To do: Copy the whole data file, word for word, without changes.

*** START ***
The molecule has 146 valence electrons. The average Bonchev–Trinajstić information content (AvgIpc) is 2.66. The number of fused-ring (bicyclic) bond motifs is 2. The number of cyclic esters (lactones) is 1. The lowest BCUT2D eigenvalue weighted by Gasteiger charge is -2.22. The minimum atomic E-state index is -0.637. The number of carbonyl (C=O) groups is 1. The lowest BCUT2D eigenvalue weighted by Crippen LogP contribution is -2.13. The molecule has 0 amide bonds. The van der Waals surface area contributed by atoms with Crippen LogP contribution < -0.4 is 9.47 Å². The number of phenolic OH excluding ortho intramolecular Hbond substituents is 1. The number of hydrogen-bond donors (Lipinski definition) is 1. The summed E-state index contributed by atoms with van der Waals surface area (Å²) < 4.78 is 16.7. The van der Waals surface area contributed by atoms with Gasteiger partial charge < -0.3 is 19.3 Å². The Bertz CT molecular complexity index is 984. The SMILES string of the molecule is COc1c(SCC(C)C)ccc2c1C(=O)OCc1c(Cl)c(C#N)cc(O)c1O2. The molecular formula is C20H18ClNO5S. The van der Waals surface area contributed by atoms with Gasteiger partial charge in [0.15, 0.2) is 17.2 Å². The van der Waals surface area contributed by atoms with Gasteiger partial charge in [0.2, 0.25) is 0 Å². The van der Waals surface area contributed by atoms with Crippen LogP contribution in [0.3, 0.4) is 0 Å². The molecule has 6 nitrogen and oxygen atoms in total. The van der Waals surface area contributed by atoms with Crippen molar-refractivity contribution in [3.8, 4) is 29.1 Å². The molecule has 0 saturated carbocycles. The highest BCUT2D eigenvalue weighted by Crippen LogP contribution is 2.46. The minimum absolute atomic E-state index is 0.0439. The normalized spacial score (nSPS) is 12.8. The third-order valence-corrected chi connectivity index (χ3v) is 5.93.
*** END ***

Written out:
The molecule has 146 valence electrons. The average Bonchev–Trinajstić information content (AvgIpc) is 2.66. The number of fused-ring (bicyclic) bond motifs is 2. The number of cyclic esters (lactones) is 1. The lowest BCUT2D eigenvalue weighted by Gasteiger charge is -2.22. The minimum atomic E-state index is -0.637. The number of carbonyl (C=O) groups is 1. The lowest BCUT2D eigenvalue weighted by Crippen LogP contribution is -2.13. The molecule has 0 amide bonds. The van der Waals surface area contributed by atoms with Crippen LogP contribution < -0.4 is 9.47 Å². The number of phenolic OH excluding ortho intramolecular Hbond substituents is 1. The number of hydrogen-bond donors (Lipinski definition) is 1. The summed E-state index contributed by atoms with van der Waals surface area (Å²) < 4.78 is 16.7. The van der Waals surface area contributed by atoms with Gasteiger partial charge < -0.3 is 19.3 Å². The Bertz CT molecular complexity index is 984. The SMILES string of the molecule is COc1c(SCC(C)C)ccc2c1C(=O)OCc1c(Cl)c(C#N)cc(O)c1O2. The molecular formula is C20H18ClNO5S. The van der Waals surface area contributed by atoms with Gasteiger partial charge in [0.15, 0.2) is 17.2 Å². The van der Waals surface area contributed by atoms with Gasteiger partial charge in [0.2, 0.25) is 0 Å². The van der Waals surface area contributed by atoms with Crippen LogP contribution in [0.3, 0.4) is 0 Å². The molecule has 6 nitrogen and oxygen atoms in total. The van der Waals surface area contributed by atoms with Crippen molar-refractivity contribution in [3.8, 4) is 29.1 Å². The molecule has 0 saturated carbocycles. The highest BCUT2D eigenvalue weighted by Crippen LogP contribution is 2.46. The minimum absolute atomic E-state index is 0.0439. The normalized spacial score (nSPS) is 12.8. The third-order valence-corrected chi connectivity index (χ3v) is 5.93.